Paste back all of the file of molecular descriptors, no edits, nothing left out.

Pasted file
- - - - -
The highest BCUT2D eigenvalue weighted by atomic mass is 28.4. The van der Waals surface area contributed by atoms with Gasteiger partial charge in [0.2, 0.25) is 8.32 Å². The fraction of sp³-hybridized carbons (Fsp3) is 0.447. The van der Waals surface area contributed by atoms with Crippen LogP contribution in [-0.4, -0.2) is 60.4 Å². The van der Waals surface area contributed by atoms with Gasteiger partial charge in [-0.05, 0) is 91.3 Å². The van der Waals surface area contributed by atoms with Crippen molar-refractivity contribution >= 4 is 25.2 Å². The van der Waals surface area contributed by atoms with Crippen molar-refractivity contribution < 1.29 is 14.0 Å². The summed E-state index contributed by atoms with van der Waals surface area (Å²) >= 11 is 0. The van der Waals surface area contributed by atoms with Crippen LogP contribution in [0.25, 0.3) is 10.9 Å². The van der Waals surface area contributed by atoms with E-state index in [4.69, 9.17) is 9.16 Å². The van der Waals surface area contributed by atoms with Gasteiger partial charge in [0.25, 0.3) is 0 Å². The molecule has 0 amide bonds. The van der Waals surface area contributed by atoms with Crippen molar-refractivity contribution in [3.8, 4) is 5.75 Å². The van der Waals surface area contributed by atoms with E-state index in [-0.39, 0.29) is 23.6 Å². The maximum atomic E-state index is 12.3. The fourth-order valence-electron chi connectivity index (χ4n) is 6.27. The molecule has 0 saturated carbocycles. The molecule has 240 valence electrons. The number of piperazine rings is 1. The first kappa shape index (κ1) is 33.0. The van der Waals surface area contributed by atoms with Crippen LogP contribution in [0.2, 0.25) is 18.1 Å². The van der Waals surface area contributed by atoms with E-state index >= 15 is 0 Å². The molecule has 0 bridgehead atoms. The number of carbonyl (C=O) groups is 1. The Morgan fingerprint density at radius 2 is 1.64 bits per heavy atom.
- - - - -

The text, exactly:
The highest BCUT2D eigenvalue weighted by atomic mass is 28.4. The van der Waals surface area contributed by atoms with Gasteiger partial charge in [0.2, 0.25) is 8.32 Å². The fraction of sp³-hybridized carbons (Fsp3) is 0.447. The van der Waals surface area contributed by atoms with Crippen LogP contribution in [-0.4, -0.2) is 60.4 Å². The van der Waals surface area contributed by atoms with Gasteiger partial charge in [-0.05, 0) is 91.3 Å². The van der Waals surface area contributed by atoms with Crippen molar-refractivity contribution >= 4 is 25.2 Å². The van der Waals surface area contributed by atoms with Crippen molar-refractivity contribution < 1.29 is 14.0 Å². The summed E-state index contributed by atoms with van der Waals surface area (Å²) >= 11 is 0. The van der Waals surface area contributed by atoms with Crippen LogP contribution in [0.25, 0.3) is 10.9 Å². The van der Waals surface area contributed by atoms with E-state index in [4.69, 9.17) is 9.16 Å². The van der Waals surface area contributed by atoms with Gasteiger partial charge in [0.25, 0.3) is 0 Å². The molecule has 0 amide bonds. The van der Waals surface area contributed by atoms with Crippen molar-refractivity contribution in [3.8, 4) is 5.75 Å². The van der Waals surface area contributed by atoms with E-state index in [-0.39, 0.29) is 23.6 Å². The maximum atomic E-state index is 12.3. The fourth-order valence-electron chi connectivity index (χ4n) is 6.27. The molecule has 0 saturated carbocycles. The molecule has 240 valence electrons. The number of piperazine rings is 1. The first kappa shape index (κ1) is 33.0. The van der Waals surface area contributed by atoms with Crippen LogP contribution in [0.2, 0.25) is 18.1 Å². The van der Waals surface area contributed by atoms with E-state index >= 15 is 0 Å². The molecule has 0 bridgehead atoms. The number of carbonyl (C=O) groups is 1. The Morgan fingerprint density at radius 2 is 1.64 bits per heavy atom.